I Saw That!

One woman's opinions about popular entertainment.

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Location: Chicago, Illinois, United States

Amateur boxing coach, Christian (but not so heavenly-minded that I'm no earthly good) singer, writer, self-defense advocate, childfree. feminist www.smartwomenboxingtraining.org

Monday, October 15, 2007

Poor Boy's Game (2007)

Against George (Danny Glover) and Ruth's (Tonya Lee Williams) wishes, Donnie (Rossif Sutherland) is paroled from prison. Donnie beat down their son, Charles (K.C. Collins), leaving him brain-damaged. The Canadian town they live in is racially divided, and the African-Canadian community takes Donnie's parole as a slap in the face.

Donnie could have been out of jail in three years instead of spending ten, but his temper kept getting him in trouble. He comes home to a dysfunctional family that hasn't changed much in that time. His brother Keith (Greg Bryk) is a hothead who disrespects his wife, Emma (Laura Regan), and his uncle Joe (Stephen McHattie) runs a nightclub that has a policy of not allowing African-Canadians inside. Joe hires Donnie on his security team, and expects that his nephew continues to think the same old way. Donnie has changed, and his manner suggests that he does feel remorse and guilt over his crime.

A professional boxer named Ossie (Flex Alexander), who is a friend of Charles, gets the idea to stage a match with Donnie. He and Donnie had fought in the past, and Ossie sees the fight as a way to even that score, and get revenge for Charles. The African-Canadian community is behind this, but George begins to have second thoughts. Ossie is looking to kill Donnie in the ring. George is eaten up inside over his son, but he's not sure that he wants retribution in that manner. He tries to convice Ossie to cancel the fight, but Ossie refuses. The revenge machine is in motion, and there's no way to stop it. George then decides to train Donnie on how to beat Ossie. "I ain't doing this for you," George tells him. Of course, George's decision to help Donnie is not appreciated, especially by Ruth and Keith.

The film is framed around boxing, but the strong central theme is forgiveness. Both George and Donnie have to go against the grain in order to stop perpetrating the hate, and their paths aren't easy. There are a lot of quiet moments in this movie, where the characters are thinking about the turmoil inside of them, and wrestling with it.

Danny Glover was the abusive husband in The Color Purple (1986). Rossif Sutherland is a half-brother to Kiefer Sutherland. Stephen McHattie is a character actor ("Look What Happened To Rosemary's Baby") who's appeared in many TV and movie productions. Tonya Lee Williams was a cast member on the soap "The Young and The Restless". Flex Alexander was the dad on the sitcom, "One On One".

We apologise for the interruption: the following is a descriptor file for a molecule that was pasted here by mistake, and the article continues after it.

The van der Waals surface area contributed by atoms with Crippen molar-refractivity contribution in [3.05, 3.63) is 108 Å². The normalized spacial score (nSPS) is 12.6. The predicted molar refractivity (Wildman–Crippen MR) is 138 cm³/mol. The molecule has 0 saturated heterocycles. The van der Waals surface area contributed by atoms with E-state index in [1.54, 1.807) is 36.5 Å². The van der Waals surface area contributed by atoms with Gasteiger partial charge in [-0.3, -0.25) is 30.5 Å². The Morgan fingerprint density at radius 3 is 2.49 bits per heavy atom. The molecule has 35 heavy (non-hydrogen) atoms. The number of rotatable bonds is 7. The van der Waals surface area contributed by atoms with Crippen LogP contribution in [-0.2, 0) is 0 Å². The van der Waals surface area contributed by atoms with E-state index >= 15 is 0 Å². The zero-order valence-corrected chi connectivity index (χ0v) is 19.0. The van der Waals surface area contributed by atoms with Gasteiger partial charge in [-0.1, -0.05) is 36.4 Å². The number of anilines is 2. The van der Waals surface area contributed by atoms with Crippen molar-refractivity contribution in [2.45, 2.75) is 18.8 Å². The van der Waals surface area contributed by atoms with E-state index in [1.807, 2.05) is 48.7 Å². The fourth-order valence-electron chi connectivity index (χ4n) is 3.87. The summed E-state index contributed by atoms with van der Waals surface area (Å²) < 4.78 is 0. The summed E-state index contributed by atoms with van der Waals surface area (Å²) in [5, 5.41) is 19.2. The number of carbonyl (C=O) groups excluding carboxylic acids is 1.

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Why Did I Get Married? (2007)

Although not as preachy as Tyler Perry's previous films and plays tend to be, this film still gives out the usual good messages. Four African-American couples (Perry, Sharon Leal, Malik Yoba, Janet Jackson, Michael Jai White, Tasha Smith, Richard T. Jones, Jill Scott) have their annual vacation, and a Colorado house is chosen as the spot. Patricia (Jackson), a prominent professor and author, organizes the time as sort of a marriage encounter group.

Mike (Jones), starts off the vacation wrong. His zaftig wife Sheila, (Scott) is asked to leave the plane they are on because she is too fat. He does not defend her from this humiliation. Instead, he tells her to drive to Colorado. Sitting next to him is Trina (Denise Boutte), who is secretly his mistress. Mike ain't about to leave Trina alone on the flight. When he shows up in Colorado with Trina, and displays no concern for her safety, the other wives are instantly suspicious.

Other secrets are going on: Marcus (White) has contracted VD from an affair, and is scared to tell his loud, tell-it-like-it-is wife Angela (Smith). Terry (Perry) hasn't had relations with his wife Diane (Leal) for a long time, because she is too busy. Truth is, she doesn't want another child. And the seemingly perfect couple (Jackson, Yoba) have yet to deal with the loss of their child. Things blow up during a dinner, and the couples are forced into dealing with their issues.

The movie is very amusing in the beginning, and the dinner scene where everything comes to a head is very funny. The movie bogs down a little after that when the couples deal with the fallout. Jill Scott, who is a singer, is very good here, and she makes you want to root for her character. Richard T. Jones (The Wood) plays a character that all the women in the theater where I saw this movie hated from the first time he came on the screen. You spend your time wishing that he'll eventually get his. Janet Jackson (Poetic Justice, "Good Times") gets more praise for her singing than her acting. There were times, especially during a heavy emotional scene, that I couldn't quite believe her lines, but she's not horrible in this. The scene stealer is Tasha Smith, whose character says exactly what she wants, and doesn't give a damn who doesn't like it. Also, Lamman Rucker, who plays a sheriff who comes to Scott's rescue, has some nice scenes.

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